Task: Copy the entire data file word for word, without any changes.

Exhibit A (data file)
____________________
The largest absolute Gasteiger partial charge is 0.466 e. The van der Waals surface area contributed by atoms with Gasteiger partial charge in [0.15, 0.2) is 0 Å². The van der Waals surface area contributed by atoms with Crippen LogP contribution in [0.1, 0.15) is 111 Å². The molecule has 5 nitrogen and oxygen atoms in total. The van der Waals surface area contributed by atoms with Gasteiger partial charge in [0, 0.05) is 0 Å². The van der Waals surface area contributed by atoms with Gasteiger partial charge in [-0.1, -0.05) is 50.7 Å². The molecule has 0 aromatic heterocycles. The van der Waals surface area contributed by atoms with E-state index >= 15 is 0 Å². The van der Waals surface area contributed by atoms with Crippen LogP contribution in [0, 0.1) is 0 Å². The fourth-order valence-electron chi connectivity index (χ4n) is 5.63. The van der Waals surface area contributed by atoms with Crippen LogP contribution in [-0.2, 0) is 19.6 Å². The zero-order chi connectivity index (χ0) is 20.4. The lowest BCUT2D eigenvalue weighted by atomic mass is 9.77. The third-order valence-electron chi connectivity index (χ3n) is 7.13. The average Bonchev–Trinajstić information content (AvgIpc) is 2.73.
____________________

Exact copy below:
The largest absolute Gasteiger partial charge is 0.466 e. The van der Waals surface area contributed by atoms with Gasteiger partial charge in [0.15, 0.2) is 0 Å². The van der Waals surface area contributed by atoms with Crippen LogP contribution in [0.1, 0.15) is 111 Å². The molecule has 5 nitrogen and oxygen atoms in total. The van der Waals surface area contributed by atoms with Gasteiger partial charge in [0, 0.05) is 0 Å². The van der Waals surface area contributed by atoms with Gasteiger partial charge in [-0.1, -0.05) is 50.7 Å². The molecule has 0 aromatic heterocycles. The van der Waals surface area contributed by atoms with E-state index >= 15 is 0 Å². The van der Waals surface area contributed by atoms with Crippen LogP contribution in [0, 0.1) is 0 Å². The fourth-order valence-electron chi connectivity index (χ4n) is 5.63. The van der Waals surface area contributed by atoms with Crippen LogP contribution in [-0.2, 0) is 19.6 Å². The zero-order chi connectivity index (χ0) is 20.4. The lowest BCUT2D eigenvalue weighted by atomic mass is 9.77. The third-order valence-electron chi connectivity index (χ3n) is 7.13. The average Bonchev–Trinajstić information content (AvgIpc) is 2.73.